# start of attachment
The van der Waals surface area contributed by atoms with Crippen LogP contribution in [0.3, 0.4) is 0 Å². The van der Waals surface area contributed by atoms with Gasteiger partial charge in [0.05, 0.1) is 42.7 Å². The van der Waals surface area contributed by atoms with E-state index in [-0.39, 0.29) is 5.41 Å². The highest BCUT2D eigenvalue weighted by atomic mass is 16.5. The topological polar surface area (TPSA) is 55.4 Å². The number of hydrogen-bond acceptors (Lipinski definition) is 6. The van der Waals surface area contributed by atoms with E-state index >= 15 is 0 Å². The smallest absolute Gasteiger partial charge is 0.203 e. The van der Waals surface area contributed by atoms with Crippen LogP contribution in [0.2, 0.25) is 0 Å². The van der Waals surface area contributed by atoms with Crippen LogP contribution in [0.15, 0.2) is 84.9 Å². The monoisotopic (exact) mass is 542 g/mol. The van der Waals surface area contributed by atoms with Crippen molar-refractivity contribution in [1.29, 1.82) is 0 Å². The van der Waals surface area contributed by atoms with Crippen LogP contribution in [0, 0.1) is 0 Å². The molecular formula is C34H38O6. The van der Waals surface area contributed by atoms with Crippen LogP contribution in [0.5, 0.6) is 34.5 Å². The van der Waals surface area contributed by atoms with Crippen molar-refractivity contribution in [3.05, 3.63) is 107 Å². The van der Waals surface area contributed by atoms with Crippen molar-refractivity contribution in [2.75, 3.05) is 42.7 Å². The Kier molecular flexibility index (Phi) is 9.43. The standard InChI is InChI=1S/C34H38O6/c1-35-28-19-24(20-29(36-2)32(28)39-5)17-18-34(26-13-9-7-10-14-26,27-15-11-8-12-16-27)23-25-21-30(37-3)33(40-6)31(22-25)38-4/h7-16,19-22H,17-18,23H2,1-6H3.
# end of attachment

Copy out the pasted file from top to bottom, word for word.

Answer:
The van der Waals surface area contributed by atoms with Crippen LogP contribution in [0.3, 0.4) is 0 Å². The van der Waals surface area contributed by atoms with Gasteiger partial charge in [0.05, 0.1) is 42.7 Å². The van der Waals surface area contributed by atoms with E-state index in [-0.39, 0.29) is 5.41 Å². The highest BCUT2D eigenvalue weighted by atomic mass is 16.5. The topological polar surface area (TPSA) is 55.4 Å². The number of hydrogen-bond acceptors (Lipinski definition) is 6. The van der Waals surface area contributed by atoms with E-state index >= 15 is 0 Å². The smallest absolute Gasteiger partial charge is 0.203 e. The van der Waals surface area contributed by atoms with Crippen LogP contribution in [0.2, 0.25) is 0 Å². The van der Waals surface area contributed by atoms with Crippen LogP contribution in [0.15, 0.2) is 84.9 Å². The monoisotopic (exact) mass is 542 g/mol. The van der Waals surface area contributed by atoms with Crippen molar-refractivity contribution in [1.29, 1.82) is 0 Å². The van der Waals surface area contributed by atoms with Crippen LogP contribution in [0, 0.1) is 0 Å². The molecular formula is C34H38O6. The van der Waals surface area contributed by atoms with Crippen LogP contribution in [0.5, 0.6) is 34.5 Å². The van der Waals surface area contributed by atoms with Crippen molar-refractivity contribution in [3.05, 3.63) is 107 Å². The van der Waals surface area contributed by atoms with Crippen molar-refractivity contribution in [2.75, 3.05) is 42.7 Å². The Kier molecular flexibility index (Phi) is 9.43. The standard InChI is InChI=1S/C34H38O6/c1-35-28-19-24(20-29(36-2)32(28)39-5)17-18-34(26-13-9-7-10-14-26,27-15-11-8-12-16-27)23-25-21-30(37-3)33(40-6)31(22-25)38-4/h7-16,19-22H,17-18,23H2,1-6H3.